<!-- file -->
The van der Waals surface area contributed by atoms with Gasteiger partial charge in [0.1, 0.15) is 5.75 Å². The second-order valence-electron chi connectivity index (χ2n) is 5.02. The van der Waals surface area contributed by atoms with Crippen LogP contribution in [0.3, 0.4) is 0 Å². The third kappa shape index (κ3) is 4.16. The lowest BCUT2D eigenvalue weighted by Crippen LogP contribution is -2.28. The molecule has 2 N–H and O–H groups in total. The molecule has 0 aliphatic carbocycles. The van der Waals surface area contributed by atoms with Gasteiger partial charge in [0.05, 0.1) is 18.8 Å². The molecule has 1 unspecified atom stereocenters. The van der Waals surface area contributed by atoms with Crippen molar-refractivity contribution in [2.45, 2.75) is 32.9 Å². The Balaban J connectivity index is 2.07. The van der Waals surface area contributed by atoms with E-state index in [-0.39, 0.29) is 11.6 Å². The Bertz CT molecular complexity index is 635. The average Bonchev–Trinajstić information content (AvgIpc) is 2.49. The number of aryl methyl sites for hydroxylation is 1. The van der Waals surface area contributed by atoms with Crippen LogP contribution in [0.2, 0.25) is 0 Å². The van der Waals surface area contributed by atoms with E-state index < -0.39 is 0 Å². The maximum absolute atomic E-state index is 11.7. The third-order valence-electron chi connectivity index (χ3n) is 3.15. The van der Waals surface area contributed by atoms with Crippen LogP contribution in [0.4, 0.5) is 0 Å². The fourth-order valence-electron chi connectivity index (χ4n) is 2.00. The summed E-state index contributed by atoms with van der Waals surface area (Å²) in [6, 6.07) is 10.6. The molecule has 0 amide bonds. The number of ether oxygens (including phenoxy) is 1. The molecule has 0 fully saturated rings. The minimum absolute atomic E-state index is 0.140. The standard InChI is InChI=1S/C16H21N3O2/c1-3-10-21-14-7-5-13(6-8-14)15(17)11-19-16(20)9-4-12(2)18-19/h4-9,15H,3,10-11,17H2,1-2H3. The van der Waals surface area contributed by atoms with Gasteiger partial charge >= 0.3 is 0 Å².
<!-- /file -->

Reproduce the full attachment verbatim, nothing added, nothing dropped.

The van der Waals surface area contributed by atoms with Gasteiger partial charge in [0.1, 0.15) is 5.75 Å². The second-order valence-electron chi connectivity index (χ2n) is 5.02. The van der Waals surface area contributed by atoms with Crippen LogP contribution in [0.3, 0.4) is 0 Å². The third kappa shape index (κ3) is 4.16. The lowest BCUT2D eigenvalue weighted by Crippen LogP contribution is -2.28. The molecule has 2 N–H and O–H groups in total. The molecule has 0 aliphatic carbocycles. The van der Waals surface area contributed by atoms with Gasteiger partial charge in [0.05, 0.1) is 18.8 Å². The molecule has 1 unspecified atom stereocenters. The van der Waals surface area contributed by atoms with Crippen molar-refractivity contribution in [2.45, 2.75) is 32.9 Å². The Balaban J connectivity index is 2.07. The van der Waals surface area contributed by atoms with E-state index in [-0.39, 0.29) is 11.6 Å². The Bertz CT molecular complexity index is 635. The average Bonchev–Trinajstić information content (AvgIpc) is 2.49. The number of aryl methyl sites for hydroxylation is 1. The van der Waals surface area contributed by atoms with Crippen LogP contribution in [0.2, 0.25) is 0 Å². The van der Waals surface area contributed by atoms with E-state index < -0.39 is 0 Å². The maximum absolute atomic E-state index is 11.7. The third-order valence-electron chi connectivity index (χ3n) is 3.15. The van der Waals surface area contributed by atoms with Crippen LogP contribution in [0.4, 0.5) is 0 Å². The fourth-order valence-electron chi connectivity index (χ4n) is 2.00. The summed E-state index contributed by atoms with van der Waals surface area (Å²) in [6, 6.07) is 10.6. The molecule has 0 amide bonds. The number of ether oxygens (including phenoxy) is 1. The molecule has 0 fully saturated rings. The minimum absolute atomic E-state index is 0.140. The standard InChI is InChI=1S/C16H21N3O2/c1-3-10-21-14-7-5-13(6-8-14)15(17)11-19-16(20)9-4-12(2)18-19/h4-9,15H,3,10-11,17H2,1-2H3. The van der Waals surface area contributed by atoms with Gasteiger partial charge >= 0.3 is 0 Å².